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A Story, Has Anyone Heard Anything Similar To This?

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A story was recently related to me... and I'd like your help to try and establish if it is accurate. The story goes something like this (this is a retelling of a retelling of a story... so the initial context is mine - and the last bit is as verbatim as I can manage.)

A couple absolutely adore dogs - they're dog daft - they run a business during the week looking after their dogs; take their dogs to shows at the weekend - and focus their entire day around their working dogs... (Dog mentalists, if you ask me, but I'm not a huge dog fan... having an allergy means dogs simply don't float my boat, personally.) Anyhow, this couple do dog-related holiday experiences and invite paying customers to enjoy doggy days... which, I'm informed, is great fun if you're a dog-mentalist-type... I can believe all this 100% - I've great evidence.

The story is one related by the dog-lovers to more recent customers, and it involves international finance. (As accurate as I can be from here on in...)

An American couple visited the dog-lovers and paid for the sheepdog trial experience. At the end of the day, the American couple explain that they love the dogs... and the owners are happy to have shared their passion. The American couple go further, and offer to buy the prize dog... and are rather insistent. The dog lover owners (who were two steps away in the chain of getting this story to me) say they were horrified - and politely declined. The Americans asked again to buy the prize dog - insisting that money was no object - they loved the dog and simply had to have it. The owners said that there was no way they could sell their dogs which were their sole passion - and the Americans left. A week later, a letter arrives in the post, with a blank signed cheque attached... the letter informs the dog lovers to fill in their price - whatever that is. The story ends with the dog lovers printing "NOT FOR SALE" across the cheque and mailing it back.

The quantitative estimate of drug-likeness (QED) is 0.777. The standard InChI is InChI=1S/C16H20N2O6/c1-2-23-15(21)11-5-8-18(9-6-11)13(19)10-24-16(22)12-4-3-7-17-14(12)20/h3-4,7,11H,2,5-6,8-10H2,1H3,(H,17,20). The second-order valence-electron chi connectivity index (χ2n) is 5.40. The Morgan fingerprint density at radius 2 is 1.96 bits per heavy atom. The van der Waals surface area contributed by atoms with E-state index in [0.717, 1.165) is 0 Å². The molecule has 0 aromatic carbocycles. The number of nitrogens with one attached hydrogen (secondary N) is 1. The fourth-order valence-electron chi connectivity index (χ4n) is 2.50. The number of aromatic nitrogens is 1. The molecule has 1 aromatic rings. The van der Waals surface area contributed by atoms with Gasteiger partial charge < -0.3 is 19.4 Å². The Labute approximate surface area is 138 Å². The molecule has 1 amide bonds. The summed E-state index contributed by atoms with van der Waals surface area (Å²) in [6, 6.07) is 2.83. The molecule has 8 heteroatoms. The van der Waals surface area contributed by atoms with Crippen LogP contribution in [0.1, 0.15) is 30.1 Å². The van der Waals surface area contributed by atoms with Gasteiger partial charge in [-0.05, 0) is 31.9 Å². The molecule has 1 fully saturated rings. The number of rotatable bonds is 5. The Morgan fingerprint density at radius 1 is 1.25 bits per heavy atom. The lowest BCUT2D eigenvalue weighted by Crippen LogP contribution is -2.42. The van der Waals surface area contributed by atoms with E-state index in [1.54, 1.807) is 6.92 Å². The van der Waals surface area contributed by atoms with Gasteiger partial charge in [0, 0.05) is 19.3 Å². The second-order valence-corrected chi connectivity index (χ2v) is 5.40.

This story leaves me feeling very conflicted. The story is so emotive to me that I find it easy to feel overwhelmed... The story has an air of religion about it... and that makes me distrustful... I also wonder about the motives of some of the story tellers in a way a very emotional person (especially someone potty about dogs) might not. I've absolute confidence in the honesty of the person who told me this story - but I'm willing to consider that their judgement or interpretation might have been skewed by a love of dogs... they certainly didn't ask the questions I would have asked - for example - which bank's cheque? Was it a famous name? Was it an off-shore account? The story also has a moralizing aspect to it - and I'm a little distrustful of that - the villain seems so incredibly obvious... should the story be taken at face value? Could the Americans have been so socially and practically inept? Are there ulterior motives (no matter how perverted) that would justify the fabrication of this story as a sales pitch... perhaps by someone who has a warped understanding of a comment from a fellow dog lover?